'Sum and Substance' — Use this giant hosta, which averages 30 inches tall and 60 inches across, in beds and borders or as a specimen plant. It prefers full morning sun but takes some shade. The pale lilac-to-white blooms open in late summer on 3-inch-long stems. The leaves may turn gold if these drought-tolerant plants get lots of sun.
'Blue Mouse Ears' — Award-winning 'Blue Mouse Ears' is a diminutive beauty, growing just 8 inches tall and 18 inches wide. The thick leaves look rather rubbery and are an attractive blue-green to gray-green. Give it light to full shade and average water. Its bell-shaped, lavender flowers open in midsummer.
'Autumn Frost' — This medium-sized hosta has frosty-blue leaves with bright yellow borders that age to creamy white. The plants grow 10 to 12 inches high and spread to 2 feet in part sun to full shade. Watch for pale lavender flowers in summer.
'White Feather' — This lovely hosta accents any planting with its distinctive colorless leaves. Keep this pale-leafed perennial in light to full shade for best coloring. "White Feather' grows 6 to 10 inches tall and 9 to 12 inches wide. 'Whie Feather's thin leaf tissue is a beacon to slugs, which love munching on the thin material. Keep a supply of slug bait on hand, and use it liberally.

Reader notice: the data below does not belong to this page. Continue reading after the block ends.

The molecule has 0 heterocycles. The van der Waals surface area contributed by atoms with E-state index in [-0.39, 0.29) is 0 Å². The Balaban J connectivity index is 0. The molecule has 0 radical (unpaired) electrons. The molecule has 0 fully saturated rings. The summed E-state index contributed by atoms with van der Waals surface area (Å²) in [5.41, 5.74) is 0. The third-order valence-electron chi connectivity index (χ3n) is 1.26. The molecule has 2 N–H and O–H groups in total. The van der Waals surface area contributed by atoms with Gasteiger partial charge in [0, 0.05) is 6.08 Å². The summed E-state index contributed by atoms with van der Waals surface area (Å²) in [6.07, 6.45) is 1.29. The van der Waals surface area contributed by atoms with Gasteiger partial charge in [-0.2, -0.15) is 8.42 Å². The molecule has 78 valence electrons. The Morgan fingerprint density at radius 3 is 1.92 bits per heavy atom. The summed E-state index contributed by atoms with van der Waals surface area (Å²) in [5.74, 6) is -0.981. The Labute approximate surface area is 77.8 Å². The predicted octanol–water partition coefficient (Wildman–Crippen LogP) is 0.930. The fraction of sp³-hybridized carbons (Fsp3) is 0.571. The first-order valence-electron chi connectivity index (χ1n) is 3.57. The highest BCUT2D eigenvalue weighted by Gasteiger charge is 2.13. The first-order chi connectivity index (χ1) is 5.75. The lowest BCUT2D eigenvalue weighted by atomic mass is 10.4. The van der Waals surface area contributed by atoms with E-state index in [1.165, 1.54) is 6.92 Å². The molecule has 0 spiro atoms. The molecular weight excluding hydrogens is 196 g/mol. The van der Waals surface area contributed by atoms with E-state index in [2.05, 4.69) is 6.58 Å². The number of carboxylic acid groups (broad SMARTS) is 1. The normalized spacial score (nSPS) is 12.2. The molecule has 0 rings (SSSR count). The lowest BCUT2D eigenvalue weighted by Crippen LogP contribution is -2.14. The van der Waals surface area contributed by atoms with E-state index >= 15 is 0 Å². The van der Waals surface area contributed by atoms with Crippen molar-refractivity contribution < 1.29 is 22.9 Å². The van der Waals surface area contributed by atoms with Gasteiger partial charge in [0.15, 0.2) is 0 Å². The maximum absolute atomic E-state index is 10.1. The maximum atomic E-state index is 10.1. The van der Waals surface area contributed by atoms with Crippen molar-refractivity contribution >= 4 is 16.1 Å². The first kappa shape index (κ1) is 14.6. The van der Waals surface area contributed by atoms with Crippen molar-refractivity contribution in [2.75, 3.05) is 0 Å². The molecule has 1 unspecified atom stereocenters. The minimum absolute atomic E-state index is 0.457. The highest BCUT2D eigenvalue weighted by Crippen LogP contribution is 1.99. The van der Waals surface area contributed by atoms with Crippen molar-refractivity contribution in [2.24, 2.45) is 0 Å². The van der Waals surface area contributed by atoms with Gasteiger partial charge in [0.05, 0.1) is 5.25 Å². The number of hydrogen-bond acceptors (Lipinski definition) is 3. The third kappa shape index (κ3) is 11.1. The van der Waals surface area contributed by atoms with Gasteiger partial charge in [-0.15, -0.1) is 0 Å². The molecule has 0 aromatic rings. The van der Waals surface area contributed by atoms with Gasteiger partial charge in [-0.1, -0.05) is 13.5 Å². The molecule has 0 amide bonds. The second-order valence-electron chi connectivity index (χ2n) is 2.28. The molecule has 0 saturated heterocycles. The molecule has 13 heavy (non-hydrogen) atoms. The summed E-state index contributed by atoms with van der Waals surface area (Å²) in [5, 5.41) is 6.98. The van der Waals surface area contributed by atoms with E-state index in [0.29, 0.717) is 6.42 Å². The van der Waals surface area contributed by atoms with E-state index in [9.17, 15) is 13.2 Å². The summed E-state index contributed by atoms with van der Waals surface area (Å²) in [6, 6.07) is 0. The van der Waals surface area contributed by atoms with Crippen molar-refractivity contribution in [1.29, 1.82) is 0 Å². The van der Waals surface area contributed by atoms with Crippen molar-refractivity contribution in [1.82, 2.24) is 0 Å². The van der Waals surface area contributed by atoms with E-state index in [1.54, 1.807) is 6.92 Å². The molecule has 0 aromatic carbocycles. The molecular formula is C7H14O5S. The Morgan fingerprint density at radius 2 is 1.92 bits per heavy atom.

Image courtesy of Ball Horticultural Company
'White Feather' Hosta
'Earth Angel' — Named Hosta of the Year in 2009 by the American Hosta Growers Association, this pretty plant reaches 30 inches high with a spread of 40 inches. It's hardy in Zones 4 to 7. The big, heart-shaped leaves are blue-green with broad, creamy-white margins. Give 'Earth Angel' part sun to full shade.
'Francee' — Shade-loving 'Francee' has glossy green leaves with white margins. It likes moist soil and grows about 2 feet high and 4 feet wide. It's a great plant for containers, making a good companion for spring-flowering bulbs and annuals in beds and borders.